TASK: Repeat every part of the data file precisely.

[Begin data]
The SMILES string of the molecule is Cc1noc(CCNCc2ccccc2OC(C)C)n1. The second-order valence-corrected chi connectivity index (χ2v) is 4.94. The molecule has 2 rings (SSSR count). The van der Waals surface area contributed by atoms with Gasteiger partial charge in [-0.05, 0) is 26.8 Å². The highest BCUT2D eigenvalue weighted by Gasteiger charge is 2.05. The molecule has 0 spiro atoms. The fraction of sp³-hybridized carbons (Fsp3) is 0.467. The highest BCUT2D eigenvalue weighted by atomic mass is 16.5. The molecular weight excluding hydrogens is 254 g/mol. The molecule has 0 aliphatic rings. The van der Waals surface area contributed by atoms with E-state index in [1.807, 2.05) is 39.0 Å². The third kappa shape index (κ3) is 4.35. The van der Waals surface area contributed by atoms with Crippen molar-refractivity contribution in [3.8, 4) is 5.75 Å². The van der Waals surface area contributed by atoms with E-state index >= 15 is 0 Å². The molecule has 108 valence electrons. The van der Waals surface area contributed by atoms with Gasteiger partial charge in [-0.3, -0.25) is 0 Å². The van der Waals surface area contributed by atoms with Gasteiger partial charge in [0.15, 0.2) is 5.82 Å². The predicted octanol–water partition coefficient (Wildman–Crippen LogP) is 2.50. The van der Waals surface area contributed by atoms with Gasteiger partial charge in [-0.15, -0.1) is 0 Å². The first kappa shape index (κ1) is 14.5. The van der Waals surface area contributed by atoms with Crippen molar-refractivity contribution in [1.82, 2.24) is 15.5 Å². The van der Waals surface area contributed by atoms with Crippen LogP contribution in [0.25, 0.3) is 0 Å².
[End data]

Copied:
The SMILES string of the molecule is Cc1noc(CCNCc2ccccc2OC(C)C)n1. The second-order valence-corrected chi connectivity index (χ2v) is 4.94. The molecule has 2 rings (SSSR count). The van der Waals surface area contributed by atoms with Gasteiger partial charge in [-0.05, 0) is 26.8 Å². The highest BCUT2D eigenvalue weighted by Gasteiger charge is 2.05. The molecule has 0 spiro atoms. The fraction of sp³-hybridized carbons (Fsp3) is 0.467. The highest BCUT2D eigenvalue weighted by atomic mass is 16.5. The molecular weight excluding hydrogens is 254 g/mol. The molecule has 0 aliphatic rings. The van der Waals surface area contributed by atoms with E-state index in [1.807, 2.05) is 39.0 Å². The third kappa shape index (κ3) is 4.35. The van der Waals surface area contributed by atoms with Crippen molar-refractivity contribution in [3.8, 4) is 5.75 Å². The van der Waals surface area contributed by atoms with E-state index >= 15 is 0 Å². The molecule has 108 valence electrons. The van der Waals surface area contributed by atoms with Gasteiger partial charge in [-0.3, -0.25) is 0 Å². The van der Waals surface area contributed by atoms with Gasteiger partial charge in [0.15, 0.2) is 5.82 Å². The predicted octanol–water partition coefficient (Wildman–Crippen LogP) is 2.50. The van der Waals surface area contributed by atoms with Gasteiger partial charge in [-0.15, -0.1) is 0 Å². The first kappa shape index (κ1) is 14.5. The van der Waals surface area contributed by atoms with Crippen molar-refractivity contribution in [1.82, 2.24) is 15.5 Å². The van der Waals surface area contributed by atoms with Crippen LogP contribution in [0.25, 0.3) is 0 Å².